Fix Opinion

Realitaly: A Country That Has Lost Its Grip On The Remote Control

By Eugenia Durante
Senior Reporter
Youth Journalism International
MILAN, Italy – Protest is in the air as Valentine’s Day approaches, instead of love.
All around the world we see protests rising, sometimes with dramatic implications, as in the case of Egypt. All around the world people are fighting against injustice, claiming their right to a democracy, to dignity and freedom.
It is really painful to me to see that my country represents an exception, or at least most of it does.
If I go abroad, people look at me with a sort of pity because of what is happening in my country.
The grim Italian reality is becoming more and more reality show-like.
Every day Italian newspapers write about the sexual scandals which involve Prime Minister Silvio Berlusconi, who is actually under investigation for aiding and abetting juvenile prostitution and graft.
Silvio Berlusconi
White House photo
Even if Berlusconi attacks the magistrates, affirming that there is a sort of communist plot against him, it is not the first time that he has to face a trial: among the others we remember are many trials for fraud, some of them involving Berlusconi’s network company Mediaset.
Once again, Italian politics has assumed a grotesque look, resembling more and more the programs which fill Italian television. Maybe this has nothing to do with Berlusconi owning and controlling many of Italy’s broadcasting companies.
What supposedly happened in our prime minister’s villas is just a duplication of what happens in some Italian programs where it is more important to have a beautiful body and to show it naked, than to have a smart mind.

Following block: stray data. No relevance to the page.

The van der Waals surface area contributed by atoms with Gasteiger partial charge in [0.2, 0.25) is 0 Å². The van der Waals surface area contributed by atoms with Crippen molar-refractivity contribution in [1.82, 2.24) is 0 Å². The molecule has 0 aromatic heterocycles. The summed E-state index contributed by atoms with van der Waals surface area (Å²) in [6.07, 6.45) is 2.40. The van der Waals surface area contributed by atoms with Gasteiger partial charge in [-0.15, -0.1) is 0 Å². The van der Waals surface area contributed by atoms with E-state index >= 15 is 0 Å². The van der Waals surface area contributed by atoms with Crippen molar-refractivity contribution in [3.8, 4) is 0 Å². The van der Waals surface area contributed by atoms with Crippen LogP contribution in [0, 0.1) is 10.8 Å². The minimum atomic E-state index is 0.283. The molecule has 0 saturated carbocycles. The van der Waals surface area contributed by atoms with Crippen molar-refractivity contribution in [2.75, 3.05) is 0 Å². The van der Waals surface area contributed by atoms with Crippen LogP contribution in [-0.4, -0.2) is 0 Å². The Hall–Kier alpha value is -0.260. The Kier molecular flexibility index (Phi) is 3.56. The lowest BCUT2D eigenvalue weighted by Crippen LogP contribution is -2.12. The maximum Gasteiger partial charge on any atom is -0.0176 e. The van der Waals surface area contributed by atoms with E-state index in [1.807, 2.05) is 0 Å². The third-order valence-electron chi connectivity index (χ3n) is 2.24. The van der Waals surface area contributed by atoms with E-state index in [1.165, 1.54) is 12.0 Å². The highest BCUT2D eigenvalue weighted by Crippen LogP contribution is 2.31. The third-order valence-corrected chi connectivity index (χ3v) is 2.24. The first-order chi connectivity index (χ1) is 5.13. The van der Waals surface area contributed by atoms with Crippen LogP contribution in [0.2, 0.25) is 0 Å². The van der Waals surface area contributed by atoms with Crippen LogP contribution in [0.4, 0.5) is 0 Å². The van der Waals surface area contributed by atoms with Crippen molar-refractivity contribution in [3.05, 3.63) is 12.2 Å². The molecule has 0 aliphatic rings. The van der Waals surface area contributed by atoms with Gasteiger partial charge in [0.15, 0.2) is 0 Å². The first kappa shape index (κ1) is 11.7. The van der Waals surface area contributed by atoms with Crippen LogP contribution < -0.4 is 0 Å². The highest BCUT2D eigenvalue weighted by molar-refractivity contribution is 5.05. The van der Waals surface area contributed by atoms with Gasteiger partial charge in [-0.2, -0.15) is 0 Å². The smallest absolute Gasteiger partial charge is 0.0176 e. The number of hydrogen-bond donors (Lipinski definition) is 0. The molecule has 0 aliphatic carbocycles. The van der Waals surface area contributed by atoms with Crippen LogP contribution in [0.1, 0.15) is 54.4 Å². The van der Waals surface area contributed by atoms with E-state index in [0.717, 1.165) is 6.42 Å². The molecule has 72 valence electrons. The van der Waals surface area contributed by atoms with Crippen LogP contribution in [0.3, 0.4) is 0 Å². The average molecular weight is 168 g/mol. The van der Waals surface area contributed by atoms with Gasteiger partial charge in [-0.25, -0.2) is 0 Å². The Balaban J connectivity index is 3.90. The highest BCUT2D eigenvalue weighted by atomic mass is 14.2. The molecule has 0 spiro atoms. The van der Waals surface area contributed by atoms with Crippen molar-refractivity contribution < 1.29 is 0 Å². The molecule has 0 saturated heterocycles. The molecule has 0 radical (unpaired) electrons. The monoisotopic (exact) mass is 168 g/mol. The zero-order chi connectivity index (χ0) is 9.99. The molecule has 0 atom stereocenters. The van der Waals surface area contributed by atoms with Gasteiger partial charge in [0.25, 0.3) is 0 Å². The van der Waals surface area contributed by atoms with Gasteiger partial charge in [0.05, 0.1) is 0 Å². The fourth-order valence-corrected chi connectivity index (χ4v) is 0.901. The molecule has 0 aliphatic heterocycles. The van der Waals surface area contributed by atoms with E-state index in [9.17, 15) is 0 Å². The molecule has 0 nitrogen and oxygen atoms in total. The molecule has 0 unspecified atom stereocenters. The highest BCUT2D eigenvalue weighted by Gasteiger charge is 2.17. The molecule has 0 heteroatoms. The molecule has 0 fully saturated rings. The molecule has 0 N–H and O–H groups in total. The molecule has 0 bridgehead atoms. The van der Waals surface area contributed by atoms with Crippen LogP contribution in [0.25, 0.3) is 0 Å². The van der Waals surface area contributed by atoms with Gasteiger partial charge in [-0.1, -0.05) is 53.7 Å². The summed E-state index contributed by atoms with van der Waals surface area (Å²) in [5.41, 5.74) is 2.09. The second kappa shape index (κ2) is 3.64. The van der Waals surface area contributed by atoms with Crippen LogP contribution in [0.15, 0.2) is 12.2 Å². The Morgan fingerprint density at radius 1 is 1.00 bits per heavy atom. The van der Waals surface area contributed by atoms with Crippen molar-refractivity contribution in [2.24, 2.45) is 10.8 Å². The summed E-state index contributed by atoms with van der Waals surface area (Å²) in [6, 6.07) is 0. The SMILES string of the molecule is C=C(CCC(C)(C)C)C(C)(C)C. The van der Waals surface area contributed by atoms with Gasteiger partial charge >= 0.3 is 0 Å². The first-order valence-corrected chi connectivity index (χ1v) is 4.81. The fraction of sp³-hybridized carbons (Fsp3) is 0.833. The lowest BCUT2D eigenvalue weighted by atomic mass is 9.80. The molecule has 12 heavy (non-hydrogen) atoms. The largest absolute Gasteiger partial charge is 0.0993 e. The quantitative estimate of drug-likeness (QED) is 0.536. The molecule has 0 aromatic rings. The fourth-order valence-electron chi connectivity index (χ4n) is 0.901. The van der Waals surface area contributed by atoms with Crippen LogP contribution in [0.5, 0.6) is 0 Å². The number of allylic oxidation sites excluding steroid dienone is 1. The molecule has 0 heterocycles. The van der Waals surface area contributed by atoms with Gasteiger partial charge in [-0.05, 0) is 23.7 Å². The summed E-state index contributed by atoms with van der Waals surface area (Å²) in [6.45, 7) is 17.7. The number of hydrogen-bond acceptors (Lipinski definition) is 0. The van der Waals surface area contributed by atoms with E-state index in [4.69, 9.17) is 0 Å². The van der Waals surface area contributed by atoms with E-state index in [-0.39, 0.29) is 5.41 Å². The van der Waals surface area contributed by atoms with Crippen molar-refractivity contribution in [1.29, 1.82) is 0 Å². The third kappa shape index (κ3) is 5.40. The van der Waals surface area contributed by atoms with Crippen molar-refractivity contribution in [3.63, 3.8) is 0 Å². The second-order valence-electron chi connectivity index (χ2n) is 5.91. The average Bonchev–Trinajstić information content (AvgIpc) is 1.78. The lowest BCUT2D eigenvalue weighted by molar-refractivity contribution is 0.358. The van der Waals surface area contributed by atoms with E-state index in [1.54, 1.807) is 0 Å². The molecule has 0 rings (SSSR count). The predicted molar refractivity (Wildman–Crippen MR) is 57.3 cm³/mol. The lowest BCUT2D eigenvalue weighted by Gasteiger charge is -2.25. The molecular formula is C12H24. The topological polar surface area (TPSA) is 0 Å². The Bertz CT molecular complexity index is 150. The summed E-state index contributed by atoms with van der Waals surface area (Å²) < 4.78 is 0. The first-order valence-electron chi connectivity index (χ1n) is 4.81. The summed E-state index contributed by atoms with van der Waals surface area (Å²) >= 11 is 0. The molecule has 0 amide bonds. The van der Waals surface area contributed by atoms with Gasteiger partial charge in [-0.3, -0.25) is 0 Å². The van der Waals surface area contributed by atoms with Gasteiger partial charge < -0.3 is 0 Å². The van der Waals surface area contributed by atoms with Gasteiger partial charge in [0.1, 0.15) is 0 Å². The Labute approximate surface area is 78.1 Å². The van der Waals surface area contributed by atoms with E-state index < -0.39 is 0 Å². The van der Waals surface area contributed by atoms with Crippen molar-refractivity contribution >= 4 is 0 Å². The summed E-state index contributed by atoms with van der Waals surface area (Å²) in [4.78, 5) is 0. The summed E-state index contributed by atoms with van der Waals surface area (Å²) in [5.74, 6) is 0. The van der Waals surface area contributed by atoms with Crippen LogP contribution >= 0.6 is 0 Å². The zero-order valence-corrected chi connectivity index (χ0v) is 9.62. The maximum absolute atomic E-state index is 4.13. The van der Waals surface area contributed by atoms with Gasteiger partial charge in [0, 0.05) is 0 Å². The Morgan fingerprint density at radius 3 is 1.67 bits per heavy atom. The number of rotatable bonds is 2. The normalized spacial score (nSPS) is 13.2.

Berlusconi’s passion for women’s bodies (for he’s not interested in any other aspect of them, surely) is not a novelty, but this time he has to face the fact that some of the girls who joined the parties often held in his villas were underage.
Although nothing has been completely proven yet, some of these girls admitted that they have been paid for joining Berlusconi’s parties and for having sexual intercourse with him.
Some people claim that private life should remain private, even if we’re talking about a prime minister’s life. But what if private choices turn out to be illegal?
As a student and a woman I feel ashamed of who is supposed to represent me and my country.
What’s the point of studying, going to university, reading, going to movies, talking and debating, if  appearing smiling and semi-naked on a television screen turns out to be more profit-making than all of these sensible actions?
The point is that I, and many women like me, have dignity, and I don’t want even to think that the reality is what they want us to accept.
I don’t believe that men like Silvio Berlusconi are the majority. I don’t want my body to be a means to become rich and famous.
I feel disgusted. I want my country to be a place where I’d like to live and grow.
I don’t want to be a part of a shameful, pathetic reality show anymore.
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  • Thank you, Eugenia.
    We need the help and the voice of young smart Women (and Men too) like you to oppose and change this shameful picture of our Italy and also to awake Italians' hearts and minds.

  • Well Eugenia, despite I'm a supporter of President Berlusconi and so I don't agree with many points you make, I did appreciate your article a great deal for many reasons. It's a politely urban piece and many professional journalists should learn from the way you kindly even if passionately state you views.
    I've seldom read such a burning topic dealt with your "charm".
    That's a great piece of writing, believe me, which leaves room for discussion.

  • Thank you Eugenia for speaking out as a young Italian female and discussing the sad reality of Italian politics today. As an American, I think back to Clinton's affair with Monica Lewinsky, who might I add was 22. The affair resulted in a grand jury investigation. Why not the same for Mr. Berlusconi? When I turn on the television at night it is often difficult to tell the difference between the news programs and the reality shows.

  • well put, Eugenia. I hope we are slowly awakening to this sad RealItaly as you smartly define it…Could this be the start of a long-awaited change??

  • I think that berlusconi has the right to do what he wants but agree with you that a public man should not behave that way. Appreciate your article anyway…if truth be told